Another piece--recognizing the value of job sharing on a social level.  Sure, pie in the sky, but it has worked to increase our recycling rates and over time being someone that participates in job sharing may be the new cool.

Something is needed.  Classic economic theory that automation just shifts jobs to new opportunities is like the frog in the pot at minute 5..."the water got warmer earlier, and no harm resulted, so no harm will occur in the future!"
mak63
50%
50%
mak63,
User Rank: Ninja
7/10/2014 | 6:41:28 PM
leisure time
"In the future, we will work less and enjoy more leisure time, while being shuttled around in self-driving cars, attended by artificial intelligence that makes better decisions than we do"
 
I wonder if leisure time for Mr Page is similar to the leisure time that Mr Hayes was enjoying when he died for a heroin overdose on his yacht.
In any case, like someone mentioned below. unless we have 2 jobs, the job sharing won't work.
impactnow
50%
50%
impactnow,
User Rank: Ninja
7/12/2014 | 3:21:42 AM
Sharing not for the young

While job sharing may be an option to combat unemployment and underemployment -it may be best suited to more established workers who have a better financial base and need flexible hours to meet demands in their private lives. For younger workers who honestly need the experience and the income it's really not the solution. Our younger generations are saddled with more education debt earlier in life and need full time incomes to be able to move forward with their lives and support our overall economy. The work share issue also doesn't address worker benefits-- this would create a large portion of uninsured workers.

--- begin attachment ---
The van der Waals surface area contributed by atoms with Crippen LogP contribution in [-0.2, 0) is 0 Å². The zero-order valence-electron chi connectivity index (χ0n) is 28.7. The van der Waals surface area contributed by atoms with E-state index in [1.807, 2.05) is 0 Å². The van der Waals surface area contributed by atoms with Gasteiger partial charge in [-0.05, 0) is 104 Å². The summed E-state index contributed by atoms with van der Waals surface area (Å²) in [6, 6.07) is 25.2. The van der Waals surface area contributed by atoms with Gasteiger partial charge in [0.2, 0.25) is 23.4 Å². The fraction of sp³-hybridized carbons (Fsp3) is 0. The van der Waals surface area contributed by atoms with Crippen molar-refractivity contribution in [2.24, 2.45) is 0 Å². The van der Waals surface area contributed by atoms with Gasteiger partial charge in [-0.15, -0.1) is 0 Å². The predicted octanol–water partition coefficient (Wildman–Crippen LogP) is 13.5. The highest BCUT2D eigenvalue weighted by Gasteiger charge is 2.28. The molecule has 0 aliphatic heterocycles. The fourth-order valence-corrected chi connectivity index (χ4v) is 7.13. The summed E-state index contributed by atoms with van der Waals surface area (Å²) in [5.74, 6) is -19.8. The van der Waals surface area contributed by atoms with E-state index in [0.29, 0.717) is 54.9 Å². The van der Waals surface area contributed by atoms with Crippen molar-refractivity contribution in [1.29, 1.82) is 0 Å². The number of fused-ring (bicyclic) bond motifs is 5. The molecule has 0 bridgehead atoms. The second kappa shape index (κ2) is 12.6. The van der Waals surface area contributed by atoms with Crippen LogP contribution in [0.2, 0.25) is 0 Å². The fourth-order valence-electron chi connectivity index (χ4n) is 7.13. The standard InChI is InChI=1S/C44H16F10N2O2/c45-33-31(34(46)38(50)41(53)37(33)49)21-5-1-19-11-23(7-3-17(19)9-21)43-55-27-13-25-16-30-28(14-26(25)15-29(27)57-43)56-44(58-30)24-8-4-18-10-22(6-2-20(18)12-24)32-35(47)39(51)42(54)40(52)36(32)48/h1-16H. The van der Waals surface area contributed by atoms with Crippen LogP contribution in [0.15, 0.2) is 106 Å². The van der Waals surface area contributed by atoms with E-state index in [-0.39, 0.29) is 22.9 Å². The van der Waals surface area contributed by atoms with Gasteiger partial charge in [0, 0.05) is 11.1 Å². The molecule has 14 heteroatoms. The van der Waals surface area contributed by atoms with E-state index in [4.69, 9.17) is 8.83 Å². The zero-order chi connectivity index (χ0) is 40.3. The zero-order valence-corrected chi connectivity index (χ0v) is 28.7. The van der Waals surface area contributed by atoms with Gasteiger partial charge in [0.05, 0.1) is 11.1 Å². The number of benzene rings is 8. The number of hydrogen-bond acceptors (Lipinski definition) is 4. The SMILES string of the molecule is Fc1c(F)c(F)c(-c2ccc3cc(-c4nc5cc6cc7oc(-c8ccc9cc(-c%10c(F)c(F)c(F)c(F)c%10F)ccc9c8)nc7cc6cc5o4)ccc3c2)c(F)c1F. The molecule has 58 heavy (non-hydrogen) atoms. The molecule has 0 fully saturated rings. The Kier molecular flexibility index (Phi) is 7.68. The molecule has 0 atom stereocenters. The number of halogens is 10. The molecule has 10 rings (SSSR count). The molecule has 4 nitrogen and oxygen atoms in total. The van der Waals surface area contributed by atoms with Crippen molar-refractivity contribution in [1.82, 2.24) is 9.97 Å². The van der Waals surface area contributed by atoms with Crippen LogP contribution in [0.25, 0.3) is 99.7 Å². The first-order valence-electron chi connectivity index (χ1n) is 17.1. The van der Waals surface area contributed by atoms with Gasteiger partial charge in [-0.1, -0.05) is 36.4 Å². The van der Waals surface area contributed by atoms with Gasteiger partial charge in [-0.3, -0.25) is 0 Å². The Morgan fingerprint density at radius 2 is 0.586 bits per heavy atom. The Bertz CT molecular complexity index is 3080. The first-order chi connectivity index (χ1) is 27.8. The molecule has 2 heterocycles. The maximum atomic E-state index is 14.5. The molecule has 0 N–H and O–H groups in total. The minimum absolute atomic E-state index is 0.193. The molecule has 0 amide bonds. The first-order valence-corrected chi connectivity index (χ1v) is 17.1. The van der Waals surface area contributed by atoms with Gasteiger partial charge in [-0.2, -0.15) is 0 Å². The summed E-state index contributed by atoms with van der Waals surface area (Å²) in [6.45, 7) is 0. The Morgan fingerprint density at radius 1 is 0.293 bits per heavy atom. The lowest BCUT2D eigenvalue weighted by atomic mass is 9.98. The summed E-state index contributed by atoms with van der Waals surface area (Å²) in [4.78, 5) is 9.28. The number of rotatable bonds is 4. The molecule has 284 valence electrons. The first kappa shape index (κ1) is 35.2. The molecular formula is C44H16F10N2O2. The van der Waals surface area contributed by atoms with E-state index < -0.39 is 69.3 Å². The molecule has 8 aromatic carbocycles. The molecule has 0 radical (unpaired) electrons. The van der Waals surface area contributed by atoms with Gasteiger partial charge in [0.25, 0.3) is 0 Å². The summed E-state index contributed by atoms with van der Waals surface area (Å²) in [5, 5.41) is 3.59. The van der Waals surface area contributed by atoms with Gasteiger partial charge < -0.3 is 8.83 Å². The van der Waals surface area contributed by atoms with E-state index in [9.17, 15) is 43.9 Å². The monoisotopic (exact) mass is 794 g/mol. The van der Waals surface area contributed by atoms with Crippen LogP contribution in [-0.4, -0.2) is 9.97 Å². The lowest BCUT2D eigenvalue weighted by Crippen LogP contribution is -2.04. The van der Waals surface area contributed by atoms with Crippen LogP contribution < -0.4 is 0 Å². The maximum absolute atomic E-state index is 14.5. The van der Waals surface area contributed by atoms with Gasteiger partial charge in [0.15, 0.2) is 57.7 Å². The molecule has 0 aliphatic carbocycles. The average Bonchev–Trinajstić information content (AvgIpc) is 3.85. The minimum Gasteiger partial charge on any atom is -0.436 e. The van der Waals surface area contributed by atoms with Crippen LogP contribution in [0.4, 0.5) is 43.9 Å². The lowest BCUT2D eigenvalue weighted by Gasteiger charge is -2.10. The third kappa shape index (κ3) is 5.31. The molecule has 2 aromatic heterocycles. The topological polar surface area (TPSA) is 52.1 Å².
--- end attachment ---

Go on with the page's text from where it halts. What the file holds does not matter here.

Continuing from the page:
hho927
50%
50%
hho927,
User Rank: Moderator
7/15/2014 | 12:46:39 PM
Ironic
Isn't it ironic? Google CEO grabbed more power and money. Google Shareholders have little or no power at all. If you were owned 90% Google shares you can't take your shares to Google and do anything with it.

How about google CEO share his jobs and take 50% less bonuses?
yalanand
50%
50%
yalanand,
User Rank: Moderator
7/30/2014 | 4:44:57 PM
Hard sarcasm
It's really a bad thing to share jobs which ensures salary cuts. This is really easy for a billionaire to say, but with the new projects coming up in Google which ensures Taxi Drivers would cease to exist after 30 years (and what not, which means many people would lose their existing jobs). How will people support a family if all they have is less money and even less time for their family?